No it is not, however, you should do so in a very polite and calm manner. It is customary to see a bunch of people waiting near the stage door to get the autographs of their favorite actors, they might simply decline to sign anything. Some of the biggest actors in Hollywood perform on Broadway and hence it is a common ask, however be respectful of their rights, if they refuse to do so, they might have reasons for it.

10. Do not use flash photography

An annoyance and perhaps even more, do not take pictures of the performing cast, with or without a flash. It is not only extremely distracting, but it is also very impolite in front of the other audience members. You can take pictures before the show begins, be it selfies or panoramic shots, however, once the show begins, do keep your phones in your pockets.

11. Do not try and sneak food

While some theatres may allow food and some may not, people have always tried to sneak in food items in theatres, thinking once the show starts it will all be okay. This, however, goes very much against the norm and often causes disturbances to audience members. From opening wrappers to incessant chewing, food in general should not be brought to your seats.

12. Theatres have the best merchandise

Buying merchandise of your favorite shows not only shows your support, but also helps them keep the show running. Oftentimes, you will want to check online on websites if they will have a certain item, however, more often than not it will not be available. The theatre is a great place to purchase merchandise, however, do wait till the end of the show to do so.

13. Use the loo beforehand

Bathroom lines can be excessively long and irritating during intermission. It is advisable to go to the loo before the show begins. If you are watching a family show and have little ones with you, then going to the loo beforehand is a must. You will not want the kids getting restless and naggy. They can be a disturbance to the audience and performers, the kids will also feel more relaxed if they go beforehand.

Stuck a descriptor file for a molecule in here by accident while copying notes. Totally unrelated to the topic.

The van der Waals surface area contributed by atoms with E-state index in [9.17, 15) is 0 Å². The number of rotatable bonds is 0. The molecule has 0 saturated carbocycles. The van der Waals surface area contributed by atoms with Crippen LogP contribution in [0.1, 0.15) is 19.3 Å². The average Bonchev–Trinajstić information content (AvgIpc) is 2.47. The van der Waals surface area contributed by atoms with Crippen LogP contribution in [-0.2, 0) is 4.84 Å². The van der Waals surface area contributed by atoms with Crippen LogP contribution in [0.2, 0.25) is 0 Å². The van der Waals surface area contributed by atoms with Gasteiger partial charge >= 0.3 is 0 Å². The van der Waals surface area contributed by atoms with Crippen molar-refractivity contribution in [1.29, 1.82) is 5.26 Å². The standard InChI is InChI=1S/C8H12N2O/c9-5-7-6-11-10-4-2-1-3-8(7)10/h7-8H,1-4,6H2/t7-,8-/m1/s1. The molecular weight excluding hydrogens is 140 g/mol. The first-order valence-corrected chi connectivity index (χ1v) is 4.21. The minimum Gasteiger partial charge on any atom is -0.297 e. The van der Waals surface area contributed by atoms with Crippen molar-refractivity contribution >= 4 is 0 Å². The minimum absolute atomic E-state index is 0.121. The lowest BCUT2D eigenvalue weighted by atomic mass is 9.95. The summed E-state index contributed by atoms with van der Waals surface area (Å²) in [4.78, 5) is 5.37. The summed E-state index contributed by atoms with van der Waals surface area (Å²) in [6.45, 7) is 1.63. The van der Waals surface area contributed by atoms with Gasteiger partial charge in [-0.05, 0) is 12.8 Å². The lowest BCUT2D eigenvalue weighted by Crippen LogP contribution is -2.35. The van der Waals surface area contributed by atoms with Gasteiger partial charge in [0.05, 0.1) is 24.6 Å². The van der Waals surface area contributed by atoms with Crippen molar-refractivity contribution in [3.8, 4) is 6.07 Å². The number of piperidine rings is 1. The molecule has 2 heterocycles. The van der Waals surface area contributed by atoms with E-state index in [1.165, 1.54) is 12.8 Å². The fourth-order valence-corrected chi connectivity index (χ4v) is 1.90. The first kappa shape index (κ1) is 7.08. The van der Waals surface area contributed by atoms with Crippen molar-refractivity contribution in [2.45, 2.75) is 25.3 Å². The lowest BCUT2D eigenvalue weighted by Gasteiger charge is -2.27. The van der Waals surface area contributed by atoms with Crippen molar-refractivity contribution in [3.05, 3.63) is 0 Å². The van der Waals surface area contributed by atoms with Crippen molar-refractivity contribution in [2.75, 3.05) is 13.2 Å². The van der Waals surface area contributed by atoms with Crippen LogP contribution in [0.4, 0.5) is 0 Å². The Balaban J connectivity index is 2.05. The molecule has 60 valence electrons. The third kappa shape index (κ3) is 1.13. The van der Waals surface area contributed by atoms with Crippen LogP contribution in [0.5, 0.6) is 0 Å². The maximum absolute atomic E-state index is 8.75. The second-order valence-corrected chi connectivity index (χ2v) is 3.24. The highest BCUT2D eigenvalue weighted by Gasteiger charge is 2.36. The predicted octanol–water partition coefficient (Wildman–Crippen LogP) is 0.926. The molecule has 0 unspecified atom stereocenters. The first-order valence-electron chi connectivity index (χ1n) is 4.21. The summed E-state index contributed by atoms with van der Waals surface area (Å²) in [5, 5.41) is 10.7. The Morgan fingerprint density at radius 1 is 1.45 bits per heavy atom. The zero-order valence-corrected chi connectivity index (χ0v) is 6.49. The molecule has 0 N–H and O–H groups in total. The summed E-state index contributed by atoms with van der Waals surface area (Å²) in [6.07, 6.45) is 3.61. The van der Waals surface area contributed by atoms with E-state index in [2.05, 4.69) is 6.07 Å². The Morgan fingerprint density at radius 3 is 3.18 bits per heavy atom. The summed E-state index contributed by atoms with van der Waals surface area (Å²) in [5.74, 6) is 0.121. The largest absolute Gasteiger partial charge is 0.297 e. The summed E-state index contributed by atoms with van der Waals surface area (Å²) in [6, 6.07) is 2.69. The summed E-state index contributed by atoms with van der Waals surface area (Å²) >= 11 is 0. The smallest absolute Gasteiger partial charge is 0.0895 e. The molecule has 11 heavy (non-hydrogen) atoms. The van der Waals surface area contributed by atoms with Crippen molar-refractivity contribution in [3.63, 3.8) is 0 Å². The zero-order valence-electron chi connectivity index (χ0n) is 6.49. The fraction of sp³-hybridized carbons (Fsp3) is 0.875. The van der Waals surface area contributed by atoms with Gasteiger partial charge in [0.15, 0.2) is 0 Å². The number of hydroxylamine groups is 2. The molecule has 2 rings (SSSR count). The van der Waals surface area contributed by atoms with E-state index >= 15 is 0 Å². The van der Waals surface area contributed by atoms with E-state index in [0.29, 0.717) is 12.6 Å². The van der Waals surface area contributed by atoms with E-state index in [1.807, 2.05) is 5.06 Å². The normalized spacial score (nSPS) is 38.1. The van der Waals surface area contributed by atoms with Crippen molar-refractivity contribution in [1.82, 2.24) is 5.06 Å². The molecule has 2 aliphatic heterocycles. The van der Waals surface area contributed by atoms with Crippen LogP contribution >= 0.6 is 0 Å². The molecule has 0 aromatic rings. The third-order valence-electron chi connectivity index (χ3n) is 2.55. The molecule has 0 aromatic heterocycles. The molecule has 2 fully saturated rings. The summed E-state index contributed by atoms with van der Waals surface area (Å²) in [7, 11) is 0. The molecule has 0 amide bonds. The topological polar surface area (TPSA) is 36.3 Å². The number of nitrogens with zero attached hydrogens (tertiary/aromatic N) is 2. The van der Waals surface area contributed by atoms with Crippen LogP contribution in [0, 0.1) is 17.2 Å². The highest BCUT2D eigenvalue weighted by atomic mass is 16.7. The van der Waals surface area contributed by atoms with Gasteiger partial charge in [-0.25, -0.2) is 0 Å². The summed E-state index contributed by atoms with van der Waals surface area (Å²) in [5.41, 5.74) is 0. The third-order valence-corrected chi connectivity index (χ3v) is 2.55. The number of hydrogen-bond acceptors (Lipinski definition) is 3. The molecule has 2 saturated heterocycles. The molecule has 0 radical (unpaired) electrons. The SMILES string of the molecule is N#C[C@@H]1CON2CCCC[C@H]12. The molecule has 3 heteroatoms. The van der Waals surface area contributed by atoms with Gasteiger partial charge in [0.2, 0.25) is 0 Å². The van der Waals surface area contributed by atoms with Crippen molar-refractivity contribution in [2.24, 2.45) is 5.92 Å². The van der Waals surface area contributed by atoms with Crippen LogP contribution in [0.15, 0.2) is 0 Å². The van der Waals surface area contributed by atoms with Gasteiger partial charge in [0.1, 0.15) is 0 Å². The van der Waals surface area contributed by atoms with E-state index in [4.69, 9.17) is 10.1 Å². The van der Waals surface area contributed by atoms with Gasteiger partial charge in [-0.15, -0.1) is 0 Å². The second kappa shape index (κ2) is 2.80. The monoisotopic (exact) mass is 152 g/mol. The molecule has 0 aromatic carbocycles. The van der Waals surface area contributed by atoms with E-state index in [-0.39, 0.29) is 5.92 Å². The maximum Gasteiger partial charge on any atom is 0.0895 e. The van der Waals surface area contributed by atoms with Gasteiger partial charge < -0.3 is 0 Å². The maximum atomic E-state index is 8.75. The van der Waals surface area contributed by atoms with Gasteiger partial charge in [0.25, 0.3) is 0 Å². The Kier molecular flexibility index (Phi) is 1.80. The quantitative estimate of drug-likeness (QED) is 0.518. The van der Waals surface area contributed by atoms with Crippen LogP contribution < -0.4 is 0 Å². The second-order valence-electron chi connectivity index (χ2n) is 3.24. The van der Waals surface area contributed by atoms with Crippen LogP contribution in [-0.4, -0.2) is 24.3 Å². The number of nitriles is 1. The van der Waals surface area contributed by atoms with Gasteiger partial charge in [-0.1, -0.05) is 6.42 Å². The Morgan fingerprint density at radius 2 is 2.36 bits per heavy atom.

14. Avoid bringing luggage

Seats in the Broadway theatres are often very snug, hence it is advisable to not bring any backpacks or shopping bags to the theatres. It might cause a lot of discomfort to your neighbors as well. All baggage also gets searched thoroughly by the security, thus creating more hassle for you than it already is.

15. Read the playbill!

In order to get a good idea of what the play consists of, the duration of acts, which actors are playing what roles, intermission timings and more, you should read the Playbill provided on your seats. You will also find some stellar recommendations for restaurants and bars nearby once your show concludes.

16. Keep comments neutral or positive

While it is important that you have your opinion on the show and that everyone is entitled to one, be careful when speaking them out loud in the theatre. It is advisable to moderate it while in the theatre as you never know what director, actor or their family member is sitting nearby.

17. Do not litter

Theatres are generally very well kept places and littering is frowned upon. Certain theatres have bars and some of these are the best in the city. Naturally, audience members are inclined to visit them and carry a beverage to the show. While it is not necessarily frowned upon, do ensure that you keep a track of the bottles and glasses you bring to your seat. Once the show has concluded, ensure that you dispose of the litter.

18. Bring a jacket or a light sweater

Theatres can get chilly once the show begins, this is due to the fact that performers need to keep cool. The harsh stage lights along with their performance can make it tough for them to perform to their best. You should get a light sweater or purchase a show-themed sweatshirt to keep warm.

19. Do your research

It is important that you read reviews and critical responses of the shows in order to get a good idea of what to expect from them. Certain performances can feature lighting and sound systems that might trigger people with light and sound sensitivity. There are other shows that take the comical tune to something that is suited to younger audiences, hence it is advisable to read reviews before bringing the elderly and children to shows.

20. No obligation to stand

When most shows conclude the audience members stand and applaud the cast and crew for a fantastic performance. More often than not, you will see that audiences are split between whether to stand up and applaud or sit down and do the same. If you believe that the cast was great and even if a singular performance managed to leave a mark on you, stand up and applaud. However, there is absolutely no obligation to give the cast a standing ovation just because everyone else is.